September 20, 2007
Note: Why is the word deaf capitalized in different places in this press release?
“Deaf" is often capitalized when written, and it refers to a tight-knit cultural group of people whose primary language is signed, and who practice social and cultural norms which are distinct from those of the surrounding hearing community.
Augusta – In celebration of Deaf culture and the heritage of American Sign Language and Deaf literature, art, and folklore, Governor John Baldacci recently issued a proclamation designating the week of September 23 through 29 as Deaf Culture Week.
Building up to the week long schedule of activities for the Deaf community, an award ceremony was held yesterday at Blaine House Tea for individuals who have contributed to Deaf Culture in Maine. Six awards were presented this year in five categories. Recipients are as follows:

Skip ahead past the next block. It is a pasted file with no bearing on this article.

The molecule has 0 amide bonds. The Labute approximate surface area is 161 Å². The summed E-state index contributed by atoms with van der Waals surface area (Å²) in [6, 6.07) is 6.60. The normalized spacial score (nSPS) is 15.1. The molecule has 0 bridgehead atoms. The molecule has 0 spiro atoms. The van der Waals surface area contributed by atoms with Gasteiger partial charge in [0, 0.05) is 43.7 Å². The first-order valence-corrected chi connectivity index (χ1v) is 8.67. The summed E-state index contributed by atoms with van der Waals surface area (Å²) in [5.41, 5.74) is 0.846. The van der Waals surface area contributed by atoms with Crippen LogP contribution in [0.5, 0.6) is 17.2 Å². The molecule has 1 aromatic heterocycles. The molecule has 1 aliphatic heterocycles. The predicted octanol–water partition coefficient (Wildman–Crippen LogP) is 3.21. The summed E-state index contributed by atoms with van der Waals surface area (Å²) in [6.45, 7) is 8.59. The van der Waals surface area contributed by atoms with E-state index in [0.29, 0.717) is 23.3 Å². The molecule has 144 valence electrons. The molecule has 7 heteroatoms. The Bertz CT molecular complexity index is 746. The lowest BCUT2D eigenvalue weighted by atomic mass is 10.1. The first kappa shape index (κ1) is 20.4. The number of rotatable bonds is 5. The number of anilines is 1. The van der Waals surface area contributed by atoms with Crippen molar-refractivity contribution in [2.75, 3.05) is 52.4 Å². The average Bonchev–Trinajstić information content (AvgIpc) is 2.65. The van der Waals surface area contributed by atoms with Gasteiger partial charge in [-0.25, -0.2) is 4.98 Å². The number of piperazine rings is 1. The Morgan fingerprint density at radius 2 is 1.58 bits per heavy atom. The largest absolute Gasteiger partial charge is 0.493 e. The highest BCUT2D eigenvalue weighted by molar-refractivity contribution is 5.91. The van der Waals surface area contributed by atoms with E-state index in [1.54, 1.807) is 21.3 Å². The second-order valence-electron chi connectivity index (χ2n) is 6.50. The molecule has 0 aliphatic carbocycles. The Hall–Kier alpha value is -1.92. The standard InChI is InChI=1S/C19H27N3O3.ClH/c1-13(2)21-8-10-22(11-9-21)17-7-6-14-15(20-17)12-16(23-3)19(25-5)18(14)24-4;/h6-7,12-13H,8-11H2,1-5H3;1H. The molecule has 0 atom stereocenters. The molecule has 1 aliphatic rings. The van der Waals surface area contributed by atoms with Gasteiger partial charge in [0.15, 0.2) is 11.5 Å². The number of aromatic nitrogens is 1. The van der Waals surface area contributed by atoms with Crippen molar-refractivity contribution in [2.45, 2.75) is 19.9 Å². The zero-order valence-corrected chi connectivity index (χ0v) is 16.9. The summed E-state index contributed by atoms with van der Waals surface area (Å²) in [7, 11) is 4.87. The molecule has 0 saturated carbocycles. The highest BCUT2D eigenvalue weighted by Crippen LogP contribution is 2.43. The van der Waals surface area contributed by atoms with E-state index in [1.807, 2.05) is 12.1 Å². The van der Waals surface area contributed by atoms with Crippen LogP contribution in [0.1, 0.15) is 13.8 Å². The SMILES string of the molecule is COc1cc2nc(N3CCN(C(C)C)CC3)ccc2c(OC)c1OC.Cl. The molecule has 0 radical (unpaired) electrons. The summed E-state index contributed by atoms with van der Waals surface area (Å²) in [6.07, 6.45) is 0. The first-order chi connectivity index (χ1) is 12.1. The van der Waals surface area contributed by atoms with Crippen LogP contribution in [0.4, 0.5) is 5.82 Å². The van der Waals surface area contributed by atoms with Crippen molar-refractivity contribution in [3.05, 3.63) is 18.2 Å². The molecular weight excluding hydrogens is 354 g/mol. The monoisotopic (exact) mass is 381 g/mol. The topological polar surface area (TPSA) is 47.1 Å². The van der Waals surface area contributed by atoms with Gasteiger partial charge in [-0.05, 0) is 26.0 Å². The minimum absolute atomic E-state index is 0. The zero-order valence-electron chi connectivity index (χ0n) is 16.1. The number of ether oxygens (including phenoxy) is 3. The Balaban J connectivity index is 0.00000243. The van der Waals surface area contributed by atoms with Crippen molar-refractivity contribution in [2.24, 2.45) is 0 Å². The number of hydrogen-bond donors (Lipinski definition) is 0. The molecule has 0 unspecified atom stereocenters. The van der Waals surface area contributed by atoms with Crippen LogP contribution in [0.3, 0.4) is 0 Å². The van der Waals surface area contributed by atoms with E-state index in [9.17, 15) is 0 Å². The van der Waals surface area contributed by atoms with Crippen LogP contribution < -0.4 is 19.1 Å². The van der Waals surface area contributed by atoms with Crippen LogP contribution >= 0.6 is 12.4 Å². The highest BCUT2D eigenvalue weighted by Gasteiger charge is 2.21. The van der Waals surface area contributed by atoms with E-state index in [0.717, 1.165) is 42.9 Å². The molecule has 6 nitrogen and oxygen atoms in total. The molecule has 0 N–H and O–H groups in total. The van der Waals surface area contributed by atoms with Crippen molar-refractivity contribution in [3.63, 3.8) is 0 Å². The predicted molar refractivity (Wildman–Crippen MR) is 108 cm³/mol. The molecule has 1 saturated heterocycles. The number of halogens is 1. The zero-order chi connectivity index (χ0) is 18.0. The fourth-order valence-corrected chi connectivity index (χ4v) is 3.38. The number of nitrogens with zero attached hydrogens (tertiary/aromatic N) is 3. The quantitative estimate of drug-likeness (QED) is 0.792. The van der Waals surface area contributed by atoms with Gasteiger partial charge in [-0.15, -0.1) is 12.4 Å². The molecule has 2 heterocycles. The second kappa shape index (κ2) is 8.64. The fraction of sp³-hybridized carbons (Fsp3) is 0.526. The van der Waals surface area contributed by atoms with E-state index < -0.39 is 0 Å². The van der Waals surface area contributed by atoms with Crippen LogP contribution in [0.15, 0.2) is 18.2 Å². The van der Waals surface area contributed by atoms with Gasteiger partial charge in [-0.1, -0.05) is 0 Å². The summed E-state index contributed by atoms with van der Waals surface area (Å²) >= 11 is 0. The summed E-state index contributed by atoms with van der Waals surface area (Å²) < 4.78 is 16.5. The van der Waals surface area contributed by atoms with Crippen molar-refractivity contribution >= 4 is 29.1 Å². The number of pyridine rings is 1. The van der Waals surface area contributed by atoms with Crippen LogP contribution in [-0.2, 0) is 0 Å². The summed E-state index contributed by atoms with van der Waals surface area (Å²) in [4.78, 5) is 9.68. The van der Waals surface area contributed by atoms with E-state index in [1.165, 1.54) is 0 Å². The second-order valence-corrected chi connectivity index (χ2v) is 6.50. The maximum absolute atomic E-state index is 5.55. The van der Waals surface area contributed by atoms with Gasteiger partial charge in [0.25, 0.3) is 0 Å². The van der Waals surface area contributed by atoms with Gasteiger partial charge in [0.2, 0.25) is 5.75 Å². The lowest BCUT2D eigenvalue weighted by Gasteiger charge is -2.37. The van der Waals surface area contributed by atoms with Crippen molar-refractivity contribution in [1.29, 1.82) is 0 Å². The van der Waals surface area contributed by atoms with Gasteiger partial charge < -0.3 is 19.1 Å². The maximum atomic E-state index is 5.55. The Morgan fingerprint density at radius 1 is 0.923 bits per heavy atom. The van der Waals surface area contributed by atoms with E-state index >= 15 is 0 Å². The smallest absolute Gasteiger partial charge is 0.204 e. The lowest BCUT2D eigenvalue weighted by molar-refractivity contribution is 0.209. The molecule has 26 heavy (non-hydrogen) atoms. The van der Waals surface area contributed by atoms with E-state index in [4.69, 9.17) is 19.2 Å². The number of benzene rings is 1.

Clifton F. Rodgers Award – A lifetime achievement award
Outstanding Role Model for the Deaf Community Award
Outstanding Advocate for the Needs of the Deaf Community Award
Special Commendation Awards
“In her time in the Legislature Senator Edmonds has worked tirelessly to promote fairness and opportunity for Maine people who are Deaf and hard of hearing,” said Maine Labor Commissioner Laura Fortman. “The lifetime achievement award is a well deserved recognition of her efforts.”
The Blaine House Tea was hosted by Governor Baldacci, the Maine Department of Labor Division of Deafness, and the Division of Deafness Advisory Council. The keynote speaker was Terry Morrell, a clinical therapist for deaf counseling services at Community Counseling Center in the Portland. The theme of his speech was “Coming Together.”